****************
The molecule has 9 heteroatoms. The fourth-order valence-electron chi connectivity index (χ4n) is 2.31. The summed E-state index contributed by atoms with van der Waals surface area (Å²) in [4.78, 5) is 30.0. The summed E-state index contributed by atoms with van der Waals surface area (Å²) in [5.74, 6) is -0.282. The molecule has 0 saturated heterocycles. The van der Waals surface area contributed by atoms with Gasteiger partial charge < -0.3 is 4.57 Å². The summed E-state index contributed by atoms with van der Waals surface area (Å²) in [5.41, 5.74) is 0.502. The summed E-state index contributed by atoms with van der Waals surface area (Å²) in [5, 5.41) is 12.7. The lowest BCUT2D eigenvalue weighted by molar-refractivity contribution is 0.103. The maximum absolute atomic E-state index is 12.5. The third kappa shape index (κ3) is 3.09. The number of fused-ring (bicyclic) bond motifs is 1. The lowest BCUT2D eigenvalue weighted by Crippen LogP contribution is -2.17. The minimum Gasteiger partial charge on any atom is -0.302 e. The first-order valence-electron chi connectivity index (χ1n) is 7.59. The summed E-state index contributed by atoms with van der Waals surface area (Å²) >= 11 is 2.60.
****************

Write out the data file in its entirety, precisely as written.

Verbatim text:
The molecule has 9 heteroatoms. The fourth-order valence-electron chi connectivity index (χ4n) is 2.31. The summed E-state index contributed by atoms with van der Waals surface area (Å²) in [4.78, 5) is 30.0. The summed E-state index contributed by atoms with van der Waals surface area (Å²) in [5.74, 6) is -0.282. The molecule has 0 saturated heterocycles. The van der Waals surface area contributed by atoms with Gasteiger partial charge < -0.3 is 4.57 Å². The summed E-state index contributed by atoms with van der Waals surface area (Å²) in [5.41, 5.74) is 0.502. The summed E-state index contributed by atoms with van der Waals surface area (Å²) in [5, 5.41) is 12.7. The lowest BCUT2D eigenvalue weighted by molar-refractivity contribution is 0.103. The maximum absolute atomic E-state index is 12.5. The third kappa shape index (κ3) is 3.09. The number of fused-ring (bicyclic) bond motifs is 1. The lowest BCUT2D eigenvalue weighted by Crippen LogP contribution is -2.17. The minimum Gasteiger partial charge on any atom is -0.302 e. The first-order valence-electron chi connectivity index (χ1n) is 7.59. The summed E-state index contributed by atoms with van der Waals surface area (Å²) >= 11 is 2.60.